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Are today’s young the worst off in history?

Young person with empty wallet

Would you be better off if you were 25 in the 1980s or today? Apparently today’s young need to earn twice as much as their parents to match their lifestyle of marrying, buying a house and having children.

If you’re in your twenties today (like moi) you’re probably worse off than your parents were at the same age.

A report by First Direct found that today’s twenty-somethings would need £40k to match their parents’ lifestyle – on average they actually earn just £21k.

That extra dosh would make it easier for young Brits to buy a house, marry or have kids. These are key life stages that earlier generations seemingly didn’t feel they had to delay, but today they’re being pushed into the mid-30s.

In fact, three quarters of the 3,000 polled agreed that today’s young people ‘are the most financially pressured in history’. Maybe that’s a bit of an exaggeration, but house prices, one of the biggest financial pressures, have surged.

A married couple in 1985 could pick up their home for an average of £35,000, compared to £163,000 for a similar house today.

Sure, there’s no point comparing pounds like-for-like over the years, but if we weigh these house prices against the wages of the day, you’d have to pay four times your average salary for your house in 1985, compared to an eye-watering eight times today.

First-time buyers left out

So although the house price boom may have been good news for older generations, it’s another story for first-time buyers trying to get on the market.

What do you think the average age of a first-time buyer (who doesn’t get help from their parents) is today? The ripe old age of 37. Ok, maybe that’s not ripe nor is it old, but it’s certainly leaving us twenty-somethings out of the party.

Do you think today’s young people have a bum deal compared to their parents? Or were times just as tough for them?

Comments
Guest
Andy Harris says:
23 February 2011

I think young people had a harder time in the middle ages. You could die of plague or have nothing to eat because it p****d down constantly.

Profile photo of John Ward
Guest

I certainly think today’s young people have to struggle more to get on the first rung of the housing ladder depending on which part of the country you are considering. Here in Norfolk there are small flats and houses in the £60-80K bracket but – the inevitable downside – there might not be suitable work avaialable. Generally it seems that people are still only waiting until they are sixteen before starting a family, however, and the first car seems to arrive before their GCSE’s in many cases. When I left school at 18 in 1965 there was nothing like the availability of college and university places so we went straight out to work building up our financial and career resources. Before I was 21 I was able to buy a three-year old flat in Enfield Town for under £9,000; a three-year old flat in the same area today would cost around 14 times more. I was earning around £750 pa whereas today a 20-year old might be on £300 a week [£15,000 pa] – a twentyfold multiple. So it looks as though incomes have shot ahead of property prices. But in those days we didn’t have to pay for broadband connexions and ISP charges, mobile phone tariffs, and high fuel and energy bills; rates and taxes were manageable, insurance was cheap, and the cost of living was not such a problem – but the interest rate soon rose to 12-15 per cent [but on a much lower mortgage of course]. Overall, and taking everything into account, I thinks things are neither better nor worse but the young people of today are handicapped by the demands of the modern life-style and the extra time spent in education for little apparent financial benefit in the short term. A degree no longer puts young people in the higher pay bracket from the outset because employers are clogged up with over-50’s with paid-off mortgages, children off their hands, and three foreign holidays a year. Quit now, I say, and give the young graduates a chance.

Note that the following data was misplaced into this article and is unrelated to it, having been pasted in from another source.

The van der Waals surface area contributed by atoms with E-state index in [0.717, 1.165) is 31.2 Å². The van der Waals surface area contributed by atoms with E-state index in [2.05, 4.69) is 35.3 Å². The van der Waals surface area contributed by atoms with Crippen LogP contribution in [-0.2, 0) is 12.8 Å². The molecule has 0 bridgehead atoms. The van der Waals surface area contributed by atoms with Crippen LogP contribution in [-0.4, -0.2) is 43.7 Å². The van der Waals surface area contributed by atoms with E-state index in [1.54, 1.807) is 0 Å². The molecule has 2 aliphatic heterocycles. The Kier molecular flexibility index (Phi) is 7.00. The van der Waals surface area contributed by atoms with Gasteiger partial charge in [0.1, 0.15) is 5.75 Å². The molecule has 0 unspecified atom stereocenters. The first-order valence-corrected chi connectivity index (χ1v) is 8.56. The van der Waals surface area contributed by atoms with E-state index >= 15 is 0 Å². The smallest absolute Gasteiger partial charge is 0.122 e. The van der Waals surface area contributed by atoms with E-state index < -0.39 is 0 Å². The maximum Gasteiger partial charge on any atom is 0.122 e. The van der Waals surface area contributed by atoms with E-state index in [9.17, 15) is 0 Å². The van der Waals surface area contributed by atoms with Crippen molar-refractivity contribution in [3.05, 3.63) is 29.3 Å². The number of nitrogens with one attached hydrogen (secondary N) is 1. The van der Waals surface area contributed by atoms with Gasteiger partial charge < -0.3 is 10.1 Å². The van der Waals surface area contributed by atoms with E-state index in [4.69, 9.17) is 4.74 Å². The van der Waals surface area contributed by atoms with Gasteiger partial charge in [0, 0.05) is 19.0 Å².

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Guest

I was having this conversation with my parents-in-law at the weekend. Having had considerable help to ‘get on the ladder’ six years ago, I know how tough it is – and it’s got a whole lot tougher in those six years.

But the in-laws argued that young people today have higher expectations – i.e. grand 20K weddings and everything brand new for their babies. Not so for me, but they’ve got a point – we all have more stuff that we see as essential to everyday life nowadays and often aren’t prepared to give that up.

But, on balance, I still think that the rising cost of everything, paired with fewer job opportunities and rising uni fees all make it a lot tougher to be young today.

Profile photo of dean
Guest

I disagree that “we” are worse off (I include myself at 34)

My parents were quite poor when I was young and my Mum stayed at home to look after me and my 2 sisters. My Dad didn’t earn very much and now, even as a director of his own company, my Dad takes home less than most people would accept for a job in London.